However, with overuse, resistance to these drugs has become a real problem. In fact, the World Health Organization (WHO) warned in its April report that common infections may soon become killers unless we take action in a more efficient way.
In its first global review of drug resistance, WHO studied data from 114 countries and concluded that resistance to antibiotics is a serious threat to public health worldwide. Researchers specifically looked at so-called “last resort” drugs. These drugs included ones which fight off bacteria like sepsis or bloodstream infections, pneumonia, diarrhea, urinary tract infections and gonorrhea. They also examined resistance to medicine needed in the treatment of more serious infections like HIV, malaria, tuberculosis and influenza. Together, they provided the biggest picture of drug resistance to date. And it’s not a pretty one.
Dr. Keiji Fukuda, assistant director-general for WHO’s Health Security, told Medical News Today, “Without urgent, coordinated action by many stakeholders, the world is headed for a post-antibiotic era, in which common infections and minor injuries which have been treatable for decades can once again kill.”
Fukuda says we need to put more focus on the prevention of common illnesses and change how we produce, prescribe and use antibiotics. Antibiotics should be a last resort when fighting off an infection, not the first thought that comes to mind. As a doctor, whose patients come frequently with symptoms of cold and flu expecting a quick prescription, I have to agree. We’ve come to rely on pills instead of making the effort and taking good steps to prevent illness.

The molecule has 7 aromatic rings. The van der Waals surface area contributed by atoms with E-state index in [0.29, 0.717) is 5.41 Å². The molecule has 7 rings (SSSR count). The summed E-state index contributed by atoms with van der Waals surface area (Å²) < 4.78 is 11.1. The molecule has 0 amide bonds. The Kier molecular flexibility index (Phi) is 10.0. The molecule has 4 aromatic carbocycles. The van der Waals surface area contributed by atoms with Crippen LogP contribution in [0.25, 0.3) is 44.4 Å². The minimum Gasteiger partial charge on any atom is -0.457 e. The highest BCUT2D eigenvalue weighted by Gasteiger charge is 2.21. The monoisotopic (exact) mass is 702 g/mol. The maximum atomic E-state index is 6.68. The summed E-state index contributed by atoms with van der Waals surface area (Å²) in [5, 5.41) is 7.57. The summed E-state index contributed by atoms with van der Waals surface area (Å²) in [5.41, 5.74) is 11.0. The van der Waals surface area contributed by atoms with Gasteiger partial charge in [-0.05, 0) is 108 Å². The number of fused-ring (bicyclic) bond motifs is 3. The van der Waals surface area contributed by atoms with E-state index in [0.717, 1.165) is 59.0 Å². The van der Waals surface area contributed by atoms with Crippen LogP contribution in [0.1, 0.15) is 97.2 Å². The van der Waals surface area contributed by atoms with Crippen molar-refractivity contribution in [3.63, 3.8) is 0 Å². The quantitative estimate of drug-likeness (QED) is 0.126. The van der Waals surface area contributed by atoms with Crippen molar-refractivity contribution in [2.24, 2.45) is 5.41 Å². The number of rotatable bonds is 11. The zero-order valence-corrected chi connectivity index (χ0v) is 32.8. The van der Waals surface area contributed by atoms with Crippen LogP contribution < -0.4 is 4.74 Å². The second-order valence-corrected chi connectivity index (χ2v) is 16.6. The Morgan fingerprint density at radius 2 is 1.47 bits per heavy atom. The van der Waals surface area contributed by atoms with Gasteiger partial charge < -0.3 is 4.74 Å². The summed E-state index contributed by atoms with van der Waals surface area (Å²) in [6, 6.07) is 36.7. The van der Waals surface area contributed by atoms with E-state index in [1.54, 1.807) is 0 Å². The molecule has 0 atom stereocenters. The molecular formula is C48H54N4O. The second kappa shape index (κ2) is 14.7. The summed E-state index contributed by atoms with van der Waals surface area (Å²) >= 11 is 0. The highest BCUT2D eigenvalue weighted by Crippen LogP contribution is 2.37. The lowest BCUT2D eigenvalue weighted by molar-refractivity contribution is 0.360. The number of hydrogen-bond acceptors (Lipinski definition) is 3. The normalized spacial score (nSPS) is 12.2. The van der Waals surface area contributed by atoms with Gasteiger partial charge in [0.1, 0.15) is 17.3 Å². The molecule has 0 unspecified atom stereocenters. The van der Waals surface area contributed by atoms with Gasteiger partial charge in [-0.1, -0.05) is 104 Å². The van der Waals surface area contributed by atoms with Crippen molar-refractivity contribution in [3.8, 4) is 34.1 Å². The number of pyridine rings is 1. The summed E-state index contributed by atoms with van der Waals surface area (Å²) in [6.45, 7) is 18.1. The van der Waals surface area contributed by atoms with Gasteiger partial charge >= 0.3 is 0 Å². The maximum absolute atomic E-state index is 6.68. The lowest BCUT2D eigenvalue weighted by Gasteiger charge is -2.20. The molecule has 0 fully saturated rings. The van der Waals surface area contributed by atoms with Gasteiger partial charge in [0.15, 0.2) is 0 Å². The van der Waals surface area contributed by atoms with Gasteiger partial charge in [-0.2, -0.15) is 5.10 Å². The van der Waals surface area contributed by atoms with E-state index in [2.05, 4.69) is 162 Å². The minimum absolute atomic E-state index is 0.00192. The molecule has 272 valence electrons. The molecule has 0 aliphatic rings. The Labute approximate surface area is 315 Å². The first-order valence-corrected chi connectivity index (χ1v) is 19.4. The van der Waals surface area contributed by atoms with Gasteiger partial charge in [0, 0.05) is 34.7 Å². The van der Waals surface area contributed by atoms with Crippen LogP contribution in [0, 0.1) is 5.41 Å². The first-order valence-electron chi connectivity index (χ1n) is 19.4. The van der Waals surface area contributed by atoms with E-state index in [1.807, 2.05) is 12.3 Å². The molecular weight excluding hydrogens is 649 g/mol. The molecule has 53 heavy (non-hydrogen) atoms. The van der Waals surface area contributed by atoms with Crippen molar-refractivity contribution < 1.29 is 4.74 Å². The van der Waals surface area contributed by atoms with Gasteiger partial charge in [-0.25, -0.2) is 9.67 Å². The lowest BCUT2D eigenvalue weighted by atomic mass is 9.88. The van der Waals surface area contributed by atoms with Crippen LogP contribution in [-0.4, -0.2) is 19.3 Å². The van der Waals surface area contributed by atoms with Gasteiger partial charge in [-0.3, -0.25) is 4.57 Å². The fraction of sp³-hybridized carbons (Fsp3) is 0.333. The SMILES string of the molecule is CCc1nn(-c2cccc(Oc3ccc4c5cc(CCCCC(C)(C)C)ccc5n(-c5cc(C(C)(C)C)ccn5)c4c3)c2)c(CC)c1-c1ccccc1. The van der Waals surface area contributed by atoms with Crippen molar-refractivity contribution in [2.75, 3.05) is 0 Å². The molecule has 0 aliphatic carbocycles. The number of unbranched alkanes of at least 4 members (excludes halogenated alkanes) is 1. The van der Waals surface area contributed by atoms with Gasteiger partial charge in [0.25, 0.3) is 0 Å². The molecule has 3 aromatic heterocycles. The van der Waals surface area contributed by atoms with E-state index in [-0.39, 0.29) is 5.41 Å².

What is resistance to antibiotics, anyway?
Antibiotic resistance occurs when bacteria develops into strains that are no longer affected by the drugs designed to kill them. When antibiotics were first introduced in the 1940s, resistance was next to nothing because the use of them to treat infections was new and people had not yet developed a tolerance to the medication. Fast-forward to modern day and there are now places in the world where antibiotic treatment is completely ineffective in more than half of patients, according to WHO officials.
The global health report pointed out that many countries lack the ability to track and monitor antibiotic resistance. The drugs are prescribed as a fast way to attack an infection and provide relief, but the resistance is not addressed – so the drugs are working less (sometimes not at all) and the initial infection becomes stubborn and doesn’t clear up. The new report also urged policymakers to promote and regulate the use of drugs, strengthen the tracking of antibiotic resistance and increase the overall capacity of laboratories. The sharing of new ideas to prevent and treat illness among all stakeholders was also stressed, which makes a lot of sense.
You’ve fallen ill – what now?
There are going to be times when you simply need a round of antibiotics, so when this happens, you need to make sure you complete the full dose, even if symptoms go away. Also make sure that you never share antibiotics or use prescriptions left over from a previous treatment.
Don’t forget to try a more relaxed and natural approach, too. Use antibiotics only when you feel you have exhausted more natural treatment options. For example, if you are sick with a cold or flu, a few days of rest and hydration can make a big difference and keep you from needing to dip into a round of antibiotics that you might need for something more serious later! Use medication wisely – and sparingly.